Apparently there are eighty seven different types of kingfisher in the world. They are present in every continent except
Practically all of them are bright and iridescent: colours range from
blue, to purple, red, green, rose-pink, pistachio, orange and even black and
white. Not all of them, however, are
the ‘fishing’ kingfishers we have in the quite a few are ground feeding
birds. To quote the nature writer, Simon Barnes, “they seem to have been created
when God was in one of his silly moods; a virtuoso bit of creation.” UK
The first time I saw a kingfisher I was about seven years old and on a boat on the river with my father. It was a warm sunny afternoon and earlier in the day the family had enjoyed a picnic on the riverbank.
I say I ‘saw’ a kingfisher, but as with most sightings of this beautiful bird all I actually remember was seeing a glimpse, a streak of electric blue, turquoise and chestnut red as it flew past us up the river and into the distance. What I do remember though is the great excitement this brief glimpse caused with my father shouting ‘kingfisher’ and waving frantically up the river to the other members of the family who were sitting on the riverbank.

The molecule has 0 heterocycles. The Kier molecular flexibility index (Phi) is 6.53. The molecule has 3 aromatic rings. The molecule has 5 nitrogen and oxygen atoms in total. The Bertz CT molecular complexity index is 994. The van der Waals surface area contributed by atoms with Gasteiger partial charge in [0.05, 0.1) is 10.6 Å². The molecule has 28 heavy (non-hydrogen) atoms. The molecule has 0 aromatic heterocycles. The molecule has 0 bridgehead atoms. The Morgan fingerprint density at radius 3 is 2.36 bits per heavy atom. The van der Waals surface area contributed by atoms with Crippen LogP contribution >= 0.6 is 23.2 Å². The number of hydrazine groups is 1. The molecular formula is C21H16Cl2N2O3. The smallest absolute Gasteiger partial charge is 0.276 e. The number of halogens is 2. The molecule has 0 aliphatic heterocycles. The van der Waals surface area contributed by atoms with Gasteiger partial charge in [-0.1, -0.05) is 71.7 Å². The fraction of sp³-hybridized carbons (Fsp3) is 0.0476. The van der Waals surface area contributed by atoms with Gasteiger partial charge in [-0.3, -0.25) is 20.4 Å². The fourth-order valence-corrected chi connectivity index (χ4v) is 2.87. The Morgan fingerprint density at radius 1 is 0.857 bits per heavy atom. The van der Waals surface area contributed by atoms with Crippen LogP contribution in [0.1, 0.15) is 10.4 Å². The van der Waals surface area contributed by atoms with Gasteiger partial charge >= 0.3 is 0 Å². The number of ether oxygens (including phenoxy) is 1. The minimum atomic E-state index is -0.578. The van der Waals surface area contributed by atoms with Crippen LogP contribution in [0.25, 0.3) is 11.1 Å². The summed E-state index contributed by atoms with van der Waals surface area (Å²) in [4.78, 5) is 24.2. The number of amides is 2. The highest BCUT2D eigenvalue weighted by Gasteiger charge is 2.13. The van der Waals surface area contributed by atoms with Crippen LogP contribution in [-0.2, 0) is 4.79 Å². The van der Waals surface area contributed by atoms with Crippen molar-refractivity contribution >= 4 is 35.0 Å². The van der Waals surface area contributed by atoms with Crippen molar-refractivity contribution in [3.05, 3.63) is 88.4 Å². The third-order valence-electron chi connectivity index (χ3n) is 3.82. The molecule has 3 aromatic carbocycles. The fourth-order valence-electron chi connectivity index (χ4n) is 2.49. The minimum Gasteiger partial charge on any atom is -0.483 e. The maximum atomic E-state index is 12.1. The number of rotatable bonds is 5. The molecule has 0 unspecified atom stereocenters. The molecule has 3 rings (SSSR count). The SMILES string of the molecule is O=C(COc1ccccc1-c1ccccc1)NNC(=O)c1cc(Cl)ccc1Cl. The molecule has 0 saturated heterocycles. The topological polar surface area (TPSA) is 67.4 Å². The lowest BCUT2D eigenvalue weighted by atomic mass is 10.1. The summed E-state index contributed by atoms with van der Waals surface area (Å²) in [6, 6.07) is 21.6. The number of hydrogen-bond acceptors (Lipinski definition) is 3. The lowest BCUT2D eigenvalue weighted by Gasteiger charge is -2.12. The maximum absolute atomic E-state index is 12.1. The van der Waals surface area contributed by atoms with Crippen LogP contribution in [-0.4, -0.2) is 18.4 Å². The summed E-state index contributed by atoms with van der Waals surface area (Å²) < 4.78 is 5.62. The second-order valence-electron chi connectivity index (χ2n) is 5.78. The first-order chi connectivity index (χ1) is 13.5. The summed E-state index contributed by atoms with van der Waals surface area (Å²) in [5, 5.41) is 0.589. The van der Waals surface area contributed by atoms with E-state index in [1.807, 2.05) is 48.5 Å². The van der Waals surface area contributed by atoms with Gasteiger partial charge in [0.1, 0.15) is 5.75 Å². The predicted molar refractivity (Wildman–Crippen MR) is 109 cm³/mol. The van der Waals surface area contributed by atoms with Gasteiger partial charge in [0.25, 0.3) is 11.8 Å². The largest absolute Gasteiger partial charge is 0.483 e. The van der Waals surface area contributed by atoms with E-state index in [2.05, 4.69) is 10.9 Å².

Up until recently (probably like most people) I could count the number of kingfisher sightings I’ve had over the years on the fingers of one hand. However, since I’ve started a regular walk along a stretch of a slow flowing river, often where they are found, I’ve been fortunate to have had several good sightings.
The most recent one happened several weeks ago, on a cold autumnal day. I was standing on a wooden bridge that crosses over the river, watching the steady flow of water and daydreaming when all of a sudden that familiar flash of colour shot past me, circled a large old oak tree and flew back down the river in the direction it had appeared. The whole event probably only lasted a few seconds, but it was my most memorable sighting to date.
For further information see: http://www.rspb.org.uk/wildlife/birdguide/name/k/kingfisher/index.aspx